What cannot be included in a prenuptial agreement?

On Behalf of | Jan 26, 2017 | Prenuptial Agreements |

Prenuptial agreements are finally shaking off a long history of poor public opinion, and with good reason. Many couples who marry now recognize that a well-crafted prenuptial agreement can alleviate many of the tensions that tear down a marriage, and ultimately make the relationship stronger and more likely to succeed. It is important, however, to understand that a prenuptial agreement cannot be used for just any purpose. If you are considering creating a such an agreement, it is wise to familiarize yourself with what it cannot legally cover.

Prenuptial agreements cannot supersede the law, in general. This means that an agreement that seeks to enforce something illegal will not be honored, and any explicitly illegal terms in the agreement may invalidate the entire contract. They also are not to be used to enforce areas where the law has no bearing. A contract that seeks to enforce personal matters like duties within a marriage will not be honored.

There are also several legal areas that cannot be negotiated with a prenuptial agreement. For instance, child support and child custody cannot be predetermined in the contract. Courts are very intentional in retaining the right to make determinations about what is best for a child in the event of divorce. Similarly, it is not permissible to preemptively give up alimony, or to offer a financial motivation to get divorced after a certain period of time or after certain requirements are met. Prenuptial agreements that feature inadmissible portions will either be modified to an acceptable form or thrown out altogether.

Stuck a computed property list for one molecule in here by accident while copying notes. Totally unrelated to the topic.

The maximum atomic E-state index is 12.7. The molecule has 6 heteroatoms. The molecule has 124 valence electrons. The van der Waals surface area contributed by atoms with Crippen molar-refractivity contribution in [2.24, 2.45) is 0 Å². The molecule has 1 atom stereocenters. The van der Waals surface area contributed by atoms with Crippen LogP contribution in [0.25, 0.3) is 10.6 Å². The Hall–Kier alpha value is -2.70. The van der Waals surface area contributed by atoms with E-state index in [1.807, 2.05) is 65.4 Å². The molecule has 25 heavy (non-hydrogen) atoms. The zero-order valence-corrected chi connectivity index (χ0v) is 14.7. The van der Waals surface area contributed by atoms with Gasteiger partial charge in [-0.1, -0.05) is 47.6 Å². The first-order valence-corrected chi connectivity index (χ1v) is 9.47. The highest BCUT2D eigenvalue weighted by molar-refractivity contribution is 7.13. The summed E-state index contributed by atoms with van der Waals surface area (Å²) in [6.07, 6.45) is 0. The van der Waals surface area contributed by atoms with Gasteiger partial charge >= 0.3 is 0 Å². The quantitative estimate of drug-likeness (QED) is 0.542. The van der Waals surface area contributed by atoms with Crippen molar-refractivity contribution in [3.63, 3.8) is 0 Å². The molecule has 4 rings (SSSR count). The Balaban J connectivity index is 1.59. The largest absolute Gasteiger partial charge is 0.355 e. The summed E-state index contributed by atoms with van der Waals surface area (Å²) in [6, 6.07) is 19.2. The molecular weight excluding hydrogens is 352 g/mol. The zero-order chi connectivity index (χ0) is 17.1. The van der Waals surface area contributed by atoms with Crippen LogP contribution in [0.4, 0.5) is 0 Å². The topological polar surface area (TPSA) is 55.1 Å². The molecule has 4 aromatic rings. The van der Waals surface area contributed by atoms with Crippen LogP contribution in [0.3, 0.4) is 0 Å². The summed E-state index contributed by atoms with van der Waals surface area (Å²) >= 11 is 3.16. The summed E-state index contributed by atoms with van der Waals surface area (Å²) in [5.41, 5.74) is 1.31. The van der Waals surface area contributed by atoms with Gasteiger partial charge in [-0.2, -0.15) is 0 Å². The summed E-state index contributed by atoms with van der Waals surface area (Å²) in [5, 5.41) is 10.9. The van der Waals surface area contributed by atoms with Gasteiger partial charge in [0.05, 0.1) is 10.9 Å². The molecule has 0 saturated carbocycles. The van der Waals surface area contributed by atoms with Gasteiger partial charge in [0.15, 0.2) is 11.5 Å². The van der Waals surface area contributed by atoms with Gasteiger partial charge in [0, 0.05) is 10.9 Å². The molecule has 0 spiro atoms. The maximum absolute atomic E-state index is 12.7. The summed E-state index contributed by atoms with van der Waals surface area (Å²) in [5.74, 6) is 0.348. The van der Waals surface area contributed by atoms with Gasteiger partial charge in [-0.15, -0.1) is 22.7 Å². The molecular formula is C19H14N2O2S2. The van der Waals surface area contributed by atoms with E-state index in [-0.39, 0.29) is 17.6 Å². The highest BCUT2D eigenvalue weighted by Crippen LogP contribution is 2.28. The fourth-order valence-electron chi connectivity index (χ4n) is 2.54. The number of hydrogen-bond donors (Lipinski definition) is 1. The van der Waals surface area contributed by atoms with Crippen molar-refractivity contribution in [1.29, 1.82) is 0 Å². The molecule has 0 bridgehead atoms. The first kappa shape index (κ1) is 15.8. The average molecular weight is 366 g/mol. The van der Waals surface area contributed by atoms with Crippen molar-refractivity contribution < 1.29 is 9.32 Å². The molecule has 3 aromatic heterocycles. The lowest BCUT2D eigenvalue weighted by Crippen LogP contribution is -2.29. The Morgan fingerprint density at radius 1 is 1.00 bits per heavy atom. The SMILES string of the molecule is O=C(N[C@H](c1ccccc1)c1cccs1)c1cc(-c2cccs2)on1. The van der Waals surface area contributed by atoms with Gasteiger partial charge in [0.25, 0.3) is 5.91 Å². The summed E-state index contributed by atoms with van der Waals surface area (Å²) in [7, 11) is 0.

If you are considering creating a prenuptial agreement, it is important to make sure that you are creating the strongest document for your relationship’s needs. With the guidance of an experienced attorney, you can build a beautiful agreement that may serve to strengthen your marriage for years to come.

Source: FindLaw, “What Can and Cannot be Included in Prenuptial Agreements,” accessed Jan. 26, 2017